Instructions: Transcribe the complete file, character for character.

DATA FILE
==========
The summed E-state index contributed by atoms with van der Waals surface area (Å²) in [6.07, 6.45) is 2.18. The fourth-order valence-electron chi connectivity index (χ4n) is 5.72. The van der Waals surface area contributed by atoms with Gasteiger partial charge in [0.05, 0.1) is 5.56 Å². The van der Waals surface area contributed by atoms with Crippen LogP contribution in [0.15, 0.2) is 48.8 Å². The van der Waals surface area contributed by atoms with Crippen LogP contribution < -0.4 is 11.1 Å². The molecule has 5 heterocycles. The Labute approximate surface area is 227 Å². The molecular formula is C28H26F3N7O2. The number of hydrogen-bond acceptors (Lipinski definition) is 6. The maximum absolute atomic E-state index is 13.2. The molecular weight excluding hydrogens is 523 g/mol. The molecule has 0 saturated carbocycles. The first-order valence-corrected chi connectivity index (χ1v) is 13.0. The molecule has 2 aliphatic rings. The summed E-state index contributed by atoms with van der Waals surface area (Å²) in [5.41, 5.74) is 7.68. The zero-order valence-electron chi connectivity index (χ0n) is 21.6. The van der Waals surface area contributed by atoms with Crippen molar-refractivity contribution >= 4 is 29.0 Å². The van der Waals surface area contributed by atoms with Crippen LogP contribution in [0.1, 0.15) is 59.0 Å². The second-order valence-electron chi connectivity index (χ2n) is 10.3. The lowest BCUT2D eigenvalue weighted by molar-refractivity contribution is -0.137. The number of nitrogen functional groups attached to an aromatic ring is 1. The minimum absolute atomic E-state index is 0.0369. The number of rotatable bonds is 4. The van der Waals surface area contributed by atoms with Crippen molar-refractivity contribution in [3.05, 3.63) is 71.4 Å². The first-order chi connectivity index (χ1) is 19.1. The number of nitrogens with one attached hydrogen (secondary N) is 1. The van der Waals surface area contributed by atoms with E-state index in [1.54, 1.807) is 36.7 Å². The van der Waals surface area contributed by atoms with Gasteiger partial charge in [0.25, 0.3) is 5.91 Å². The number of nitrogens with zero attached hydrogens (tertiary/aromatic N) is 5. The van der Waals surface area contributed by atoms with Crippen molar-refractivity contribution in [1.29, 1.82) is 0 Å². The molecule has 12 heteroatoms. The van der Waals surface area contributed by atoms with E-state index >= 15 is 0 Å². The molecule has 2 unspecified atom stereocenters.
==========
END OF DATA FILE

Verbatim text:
The summed E-state index contributed by atoms with van der Waals surface area (Å²) in [6.07, 6.45) is 2.18. The fourth-order valence-electron chi connectivity index (χ4n) is 5.72. The van der Waals surface area contributed by atoms with Gasteiger partial charge in [0.05, 0.1) is 5.56 Å². The van der Waals surface area contributed by atoms with Crippen LogP contribution in [0.15, 0.2) is 48.8 Å². The van der Waals surface area contributed by atoms with Crippen LogP contribution < -0.4 is 11.1 Å². The molecule has 5 heterocycles. The Labute approximate surface area is 227 Å². The molecular formula is C28H26F3N7O2. The number of hydrogen-bond acceptors (Lipinski definition) is 6. The maximum absolute atomic E-state index is 13.2. The molecular weight excluding hydrogens is 523 g/mol. The molecule has 0 saturated carbocycles. The first-order valence-corrected chi connectivity index (χ1v) is 13.0. The molecule has 2 aliphatic rings. The summed E-state index contributed by atoms with van der Waals surface area (Å²) in [5.41, 5.74) is 7.68. The zero-order valence-electron chi connectivity index (χ0n) is 21.6. The van der Waals surface area contributed by atoms with Crippen molar-refractivity contribution >= 4 is 29.0 Å². The van der Waals surface area contributed by atoms with Crippen LogP contribution in [0.1, 0.15) is 59.0 Å². The second-order valence-electron chi connectivity index (χ2n) is 10.3. The lowest BCUT2D eigenvalue weighted by molar-refractivity contribution is -0.137. The number of nitrogen functional groups attached to an aromatic ring is 1. The minimum absolute atomic E-state index is 0.0369. The number of rotatable bonds is 4. The van der Waals surface area contributed by atoms with Crippen molar-refractivity contribution in [3.05, 3.63) is 71.4 Å². The first-order chi connectivity index (χ1) is 19.1. The number of nitrogens with one attached hydrogen (secondary N) is 1. The van der Waals surface area contributed by atoms with E-state index in [1.54, 1.807) is 36.7 Å². The van der Waals surface area contributed by atoms with Gasteiger partial charge in [0.25, 0.3) is 5.91 Å². The number of nitrogens with zero attached hydrogens (tertiary/aromatic N) is 5. The van der Waals surface area contributed by atoms with Crippen molar-refractivity contribution in [1.29, 1.82) is 0 Å². The molecule has 12 heteroatoms. The van der Waals surface area contributed by atoms with E-state index >= 15 is 0 Å². The molecule has 2 unspecified atom stereocenters.